The Era of the Spoken Word Is Not Over

Sometimes we are told that preaching is outmoded.  Once, in an age of grandiloquent speechmakers, it made sense to ascend an aged pulpit and preach a lengthy sermon.  Yet today we treat the homily with reverence, like an aged family member whose glory days are long behind him, but no longer see it as the centerpiece of our worship.  We’re in a posthomiletical age, which communicates in tweets and emoticons, not declamations and discourses.

 

The era of the spoken word is, in point of fact, not over.  Media personalities continue to fill the air with political analysis, dissection of sporting events, and the personal confessions of the podcast.  In such a time as this, pastors do well to reclaim their prophetic mantle.  It is not the psychologists, advertising executives, or life-coach gurus that should train the pastor.  It is not the latest sociological trend but the prophet, charged with the often-unpopular task of speaking forth God’s word, who should inspire pastors to preach with fresh power and zeal today.  The pastor, like the apostles, stands firmly in the oratorical tradition of the prophets, who heard the word of God and explained it, applied it, and commended it to the people.  The prophet’s ministry was a ministry of God’s word and hence a ministry of truth.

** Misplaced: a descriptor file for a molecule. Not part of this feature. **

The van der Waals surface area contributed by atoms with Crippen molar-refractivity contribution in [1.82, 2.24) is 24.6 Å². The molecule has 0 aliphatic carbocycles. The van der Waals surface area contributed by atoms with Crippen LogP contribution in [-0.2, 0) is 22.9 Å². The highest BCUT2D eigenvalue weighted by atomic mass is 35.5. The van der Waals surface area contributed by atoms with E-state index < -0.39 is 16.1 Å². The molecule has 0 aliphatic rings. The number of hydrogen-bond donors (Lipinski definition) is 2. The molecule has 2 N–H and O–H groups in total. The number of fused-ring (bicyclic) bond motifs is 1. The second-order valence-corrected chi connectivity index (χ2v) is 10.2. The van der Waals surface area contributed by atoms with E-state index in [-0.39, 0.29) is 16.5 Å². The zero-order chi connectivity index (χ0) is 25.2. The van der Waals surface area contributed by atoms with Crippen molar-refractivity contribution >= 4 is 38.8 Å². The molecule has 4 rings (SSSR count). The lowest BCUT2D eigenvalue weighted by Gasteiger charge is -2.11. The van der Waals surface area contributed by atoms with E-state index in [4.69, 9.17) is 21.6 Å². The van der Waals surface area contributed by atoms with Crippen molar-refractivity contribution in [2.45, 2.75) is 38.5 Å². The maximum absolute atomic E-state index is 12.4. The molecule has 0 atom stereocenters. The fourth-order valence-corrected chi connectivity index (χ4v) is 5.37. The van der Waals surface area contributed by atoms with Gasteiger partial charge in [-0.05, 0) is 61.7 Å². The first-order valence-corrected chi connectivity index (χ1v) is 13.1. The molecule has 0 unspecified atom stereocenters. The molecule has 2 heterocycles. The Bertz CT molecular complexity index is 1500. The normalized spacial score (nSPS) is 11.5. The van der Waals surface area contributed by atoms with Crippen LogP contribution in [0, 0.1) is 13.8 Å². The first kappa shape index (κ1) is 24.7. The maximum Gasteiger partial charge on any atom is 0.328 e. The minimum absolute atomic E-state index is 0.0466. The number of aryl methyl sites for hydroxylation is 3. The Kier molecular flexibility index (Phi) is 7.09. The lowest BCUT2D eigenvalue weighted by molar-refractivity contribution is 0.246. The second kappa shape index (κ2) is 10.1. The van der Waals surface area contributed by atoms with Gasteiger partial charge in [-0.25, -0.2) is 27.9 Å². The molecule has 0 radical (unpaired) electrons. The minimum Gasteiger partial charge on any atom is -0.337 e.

Kevin J. Vanhoozer and Owen Strachan, The Pastor as Public Theologian: Reclaiming a Lost Vision (Grand Rapids: Baker, 2015), 55.

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